Many of you will be aware that over 55 years ago the station at Truthall Halt was closed and demolished. It has always been our aim to reinstate this station which is at the most southerly end of the line we currently use. And after considerable effort we have done so and there now exists a faithful reproduction of this station which looks remarkably similar to the original. We took a great deal of care to use similar techniques to rebuild it and original designs to create a GWR Pagoda waiting room.
When the railway was first opened in 1887 the local community had hoped that they would be able to persuade the Prince of Wales to officiate at the opening, this was not to be. So when we were looking at how to celebrate our opening of part of the original line we equally wished for a Royal presence and so were delighted when HRH Duke of Gloucester KG, GCVO agreed to our request.
Another part of history that we wished to honour was the role of the Helston Town Band. In 1887 they were present at the opening of the railway providing a welcome musical accompaniment to the day. When the first train arrived at Helston Station they played ‘See the Conquering Hero Comes’ and we thought that would be a nice touch.
So the day came and on Thursday 5th April 2018 we were ready for our opening ceremony. Given the small size of Truthall Halt it was to be private ceremony with HRH meeting key volunteers, funders, supporters and local dignitaries at Truthall Halt and he would then go by train to Prospidnick Halt to meet the other volunteers who keep our railway running and growing.
His Royal Highness, accompanied by the Lord Lieutenant and Mrs. Bolitho, was received at Truthall Halt by Mr. Philip Martin, the Chairman of Sithney Parish Council. He was then introduced to Chris Heaps, the chairman of the Helston Railway Preservation Society charity, and to James Packman, the chairman of the Helston Railway Preservation Co. Ltd which actually operates the trains on the one mile-long preserved railway.
Thanking the His Royal Highness for agreeing to officiate at this important milestone in the restoration of the Helston Branch line, Chris Heaps reminded invited guests of the history leading to the re-opening.
“Fifty years after the opening of the Liverpool & Manchester Railway in 1830, the inhabitants of Helston were frustrated that their ancient borough was still not connected with the national railway network. There had a been a number of abortive attempts to build a line, but it was not until 1880 that The Helston Railway Act received Royal Assent. Supported and funded by local residents, the first sod was cut in 1882, and the line eventually opened in May 1887.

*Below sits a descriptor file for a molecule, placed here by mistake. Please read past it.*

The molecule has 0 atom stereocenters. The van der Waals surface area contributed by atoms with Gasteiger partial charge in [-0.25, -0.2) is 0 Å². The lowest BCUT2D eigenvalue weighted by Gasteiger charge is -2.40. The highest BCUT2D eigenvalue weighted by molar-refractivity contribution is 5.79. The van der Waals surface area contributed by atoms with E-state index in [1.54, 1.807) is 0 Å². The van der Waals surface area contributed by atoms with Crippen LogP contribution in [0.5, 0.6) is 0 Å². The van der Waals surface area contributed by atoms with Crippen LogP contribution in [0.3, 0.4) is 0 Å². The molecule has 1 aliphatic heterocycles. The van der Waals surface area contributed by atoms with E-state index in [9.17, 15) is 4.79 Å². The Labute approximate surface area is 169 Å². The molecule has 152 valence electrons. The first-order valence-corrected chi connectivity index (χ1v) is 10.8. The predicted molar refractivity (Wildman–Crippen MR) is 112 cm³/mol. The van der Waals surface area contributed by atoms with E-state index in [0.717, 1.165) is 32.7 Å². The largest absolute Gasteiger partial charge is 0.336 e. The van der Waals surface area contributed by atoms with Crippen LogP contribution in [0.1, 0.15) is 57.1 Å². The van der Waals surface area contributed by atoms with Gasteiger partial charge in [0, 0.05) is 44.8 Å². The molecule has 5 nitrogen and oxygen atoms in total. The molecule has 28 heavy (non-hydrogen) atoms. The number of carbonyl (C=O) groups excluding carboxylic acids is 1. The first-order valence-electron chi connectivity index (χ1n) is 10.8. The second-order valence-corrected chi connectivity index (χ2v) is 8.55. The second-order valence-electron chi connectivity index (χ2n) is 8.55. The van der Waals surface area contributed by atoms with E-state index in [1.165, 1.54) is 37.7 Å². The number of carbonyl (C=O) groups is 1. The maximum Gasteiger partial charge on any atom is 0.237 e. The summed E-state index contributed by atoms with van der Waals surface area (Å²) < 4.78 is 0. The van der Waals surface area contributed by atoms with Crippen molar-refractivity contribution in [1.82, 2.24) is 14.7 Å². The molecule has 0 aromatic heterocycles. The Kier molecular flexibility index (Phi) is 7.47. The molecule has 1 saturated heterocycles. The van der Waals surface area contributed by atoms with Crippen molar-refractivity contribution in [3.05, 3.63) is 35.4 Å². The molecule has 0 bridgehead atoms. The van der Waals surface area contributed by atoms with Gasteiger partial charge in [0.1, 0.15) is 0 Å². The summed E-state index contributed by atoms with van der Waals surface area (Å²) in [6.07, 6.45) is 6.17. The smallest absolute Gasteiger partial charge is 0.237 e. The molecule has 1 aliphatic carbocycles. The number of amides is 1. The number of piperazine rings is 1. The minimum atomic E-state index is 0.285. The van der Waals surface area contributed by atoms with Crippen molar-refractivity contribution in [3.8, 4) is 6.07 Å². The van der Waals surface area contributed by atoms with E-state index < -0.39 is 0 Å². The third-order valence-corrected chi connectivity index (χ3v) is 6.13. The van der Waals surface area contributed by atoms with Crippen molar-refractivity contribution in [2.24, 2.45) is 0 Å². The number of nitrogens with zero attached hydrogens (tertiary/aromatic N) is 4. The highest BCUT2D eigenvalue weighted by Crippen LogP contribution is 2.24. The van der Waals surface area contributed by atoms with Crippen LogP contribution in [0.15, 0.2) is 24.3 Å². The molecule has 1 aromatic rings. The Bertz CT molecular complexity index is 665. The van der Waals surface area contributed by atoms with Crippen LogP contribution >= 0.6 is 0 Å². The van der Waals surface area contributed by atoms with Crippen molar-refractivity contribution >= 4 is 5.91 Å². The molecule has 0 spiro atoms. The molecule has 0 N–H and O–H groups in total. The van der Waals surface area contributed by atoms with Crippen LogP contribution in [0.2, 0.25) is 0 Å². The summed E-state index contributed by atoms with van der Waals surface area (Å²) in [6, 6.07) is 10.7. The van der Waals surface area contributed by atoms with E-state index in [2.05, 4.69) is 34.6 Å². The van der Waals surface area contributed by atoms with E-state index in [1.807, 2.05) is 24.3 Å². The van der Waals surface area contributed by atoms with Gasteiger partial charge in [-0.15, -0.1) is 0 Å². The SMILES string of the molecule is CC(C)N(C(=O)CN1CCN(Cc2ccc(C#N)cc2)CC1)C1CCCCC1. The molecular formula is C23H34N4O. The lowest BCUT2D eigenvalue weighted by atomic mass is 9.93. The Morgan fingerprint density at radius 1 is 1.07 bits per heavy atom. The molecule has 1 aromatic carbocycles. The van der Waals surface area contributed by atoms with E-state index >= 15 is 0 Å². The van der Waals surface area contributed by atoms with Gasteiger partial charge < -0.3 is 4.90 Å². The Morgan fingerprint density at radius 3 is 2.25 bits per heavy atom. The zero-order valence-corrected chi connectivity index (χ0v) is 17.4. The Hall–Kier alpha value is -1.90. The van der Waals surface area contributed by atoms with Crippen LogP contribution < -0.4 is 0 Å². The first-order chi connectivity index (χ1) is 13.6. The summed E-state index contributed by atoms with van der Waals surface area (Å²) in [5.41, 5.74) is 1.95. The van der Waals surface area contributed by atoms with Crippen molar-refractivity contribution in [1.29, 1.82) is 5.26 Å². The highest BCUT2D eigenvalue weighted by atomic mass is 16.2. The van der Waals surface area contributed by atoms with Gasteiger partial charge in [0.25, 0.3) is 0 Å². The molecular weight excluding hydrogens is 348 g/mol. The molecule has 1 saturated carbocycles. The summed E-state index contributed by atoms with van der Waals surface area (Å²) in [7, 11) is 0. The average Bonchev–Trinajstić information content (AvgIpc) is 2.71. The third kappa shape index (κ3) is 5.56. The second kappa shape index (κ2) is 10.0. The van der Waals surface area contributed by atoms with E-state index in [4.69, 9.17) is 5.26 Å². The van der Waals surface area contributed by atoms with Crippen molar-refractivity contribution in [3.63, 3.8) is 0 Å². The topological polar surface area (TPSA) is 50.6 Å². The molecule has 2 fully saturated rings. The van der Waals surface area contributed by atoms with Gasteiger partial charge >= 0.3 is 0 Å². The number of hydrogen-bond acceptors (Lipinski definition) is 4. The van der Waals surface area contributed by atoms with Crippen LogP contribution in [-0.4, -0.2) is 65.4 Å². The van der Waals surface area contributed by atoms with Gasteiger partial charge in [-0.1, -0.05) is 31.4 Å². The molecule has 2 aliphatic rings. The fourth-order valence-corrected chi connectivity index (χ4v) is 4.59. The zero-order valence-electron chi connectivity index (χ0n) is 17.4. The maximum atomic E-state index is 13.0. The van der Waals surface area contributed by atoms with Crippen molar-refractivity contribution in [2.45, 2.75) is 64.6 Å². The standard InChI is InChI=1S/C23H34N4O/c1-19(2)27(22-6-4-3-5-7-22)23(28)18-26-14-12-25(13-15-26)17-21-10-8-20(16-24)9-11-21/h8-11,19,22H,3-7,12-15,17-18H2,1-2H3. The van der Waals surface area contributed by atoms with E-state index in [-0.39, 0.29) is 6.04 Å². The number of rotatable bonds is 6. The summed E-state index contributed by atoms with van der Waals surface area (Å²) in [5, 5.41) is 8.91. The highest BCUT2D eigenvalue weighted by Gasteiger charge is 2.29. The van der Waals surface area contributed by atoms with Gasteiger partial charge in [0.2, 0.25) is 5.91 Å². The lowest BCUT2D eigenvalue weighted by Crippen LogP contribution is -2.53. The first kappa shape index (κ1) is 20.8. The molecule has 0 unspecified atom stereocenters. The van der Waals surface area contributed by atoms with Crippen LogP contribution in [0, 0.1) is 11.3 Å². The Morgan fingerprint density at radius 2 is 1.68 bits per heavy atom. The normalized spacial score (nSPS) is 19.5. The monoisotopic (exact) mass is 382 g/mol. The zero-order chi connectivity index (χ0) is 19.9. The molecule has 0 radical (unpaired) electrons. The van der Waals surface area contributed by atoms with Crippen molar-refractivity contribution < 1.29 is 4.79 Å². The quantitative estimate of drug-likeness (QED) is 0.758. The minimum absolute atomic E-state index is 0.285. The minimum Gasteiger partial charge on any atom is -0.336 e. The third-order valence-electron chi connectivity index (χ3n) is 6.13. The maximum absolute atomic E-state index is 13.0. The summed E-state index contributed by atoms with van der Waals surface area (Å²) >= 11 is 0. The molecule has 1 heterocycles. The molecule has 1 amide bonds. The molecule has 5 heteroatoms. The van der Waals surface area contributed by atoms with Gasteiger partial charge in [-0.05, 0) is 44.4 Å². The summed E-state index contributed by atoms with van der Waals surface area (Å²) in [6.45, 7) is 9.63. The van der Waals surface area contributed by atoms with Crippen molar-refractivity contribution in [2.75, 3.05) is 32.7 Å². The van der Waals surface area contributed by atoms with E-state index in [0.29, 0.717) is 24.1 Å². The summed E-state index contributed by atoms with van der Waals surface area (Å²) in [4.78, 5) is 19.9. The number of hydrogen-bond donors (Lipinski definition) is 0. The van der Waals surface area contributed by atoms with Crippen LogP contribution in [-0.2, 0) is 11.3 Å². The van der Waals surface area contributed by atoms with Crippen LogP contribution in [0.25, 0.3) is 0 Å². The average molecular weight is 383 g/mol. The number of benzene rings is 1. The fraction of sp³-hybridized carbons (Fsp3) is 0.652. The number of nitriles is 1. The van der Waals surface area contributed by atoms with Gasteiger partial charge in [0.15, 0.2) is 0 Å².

Sixty five years later, in November 1962, the last passenger train left Helston for Gwinear Road, and two years later the residual goods service was withdrawn. The track was ripped up, the track-bed reverted to nature and the stations, including Truthall Halt, were demolished.
At the beginning of the 21st Century, a few railway enthusiasts contemplated the possibility of re-opening part of the line as a tourist attraction, and by 2007 volunteers had laid the first section of track at the site of a completely new station later to be built at Trevarno. Since then, over a mile of track has been laid and trains now operate between another new station at Prospidnick and Truthall Halt. None of this could have happened without the extraordinary contribution of the volunteers and the generosity of donors, to whom I can today publicly give thanks.
The achievements of the members of the Helston Railway Preservation Society were acknowledged when it received the National Railway Heritage Ian Allan Heritage Railway of the Year Award in 2010.
The halt is a faithful reproduction of the original Great Western Railway pagoda and platform and has been constructed entirely with voluntary labour, and is now the most southerly passenger station in Great Britain.
It is rumoured that the inhabitants of Helston were so proud of their new railway that they hoped that it would be opened by HRH The Prince of Wales. In that, they were disappointed, but we are so pleased that – over 130 years later – the line has received Royal recognition.”
After responding, and unveiling a plaque to commemorate his visit, His Royal Highness was introduced by Chris Heaps to local dignitaries, including the Mayor of Helston, donors, trustees of the charity, directors of the operating company and members of Helston Town Band. One of the tunes played by the Band was Handel’s “See the Conquering Hero Comes”, which had greeted the arrival of the first train into Helston station in 1887.
After being introduced to the train crew, His Royal Highness then rode in the cab of the locomotive hauling his train to Prospidnick Halt, where James Packman introduced him to many of the volunteers who had contributed to the success of the re-opening of the line.
We are very grateful to everyone who helped make this day possible, those who funded and encouraged us, the volunteers who built the station from scratch and those who come along to visit us and provide us with much needed funds. It was worth waiting 55 years to see it!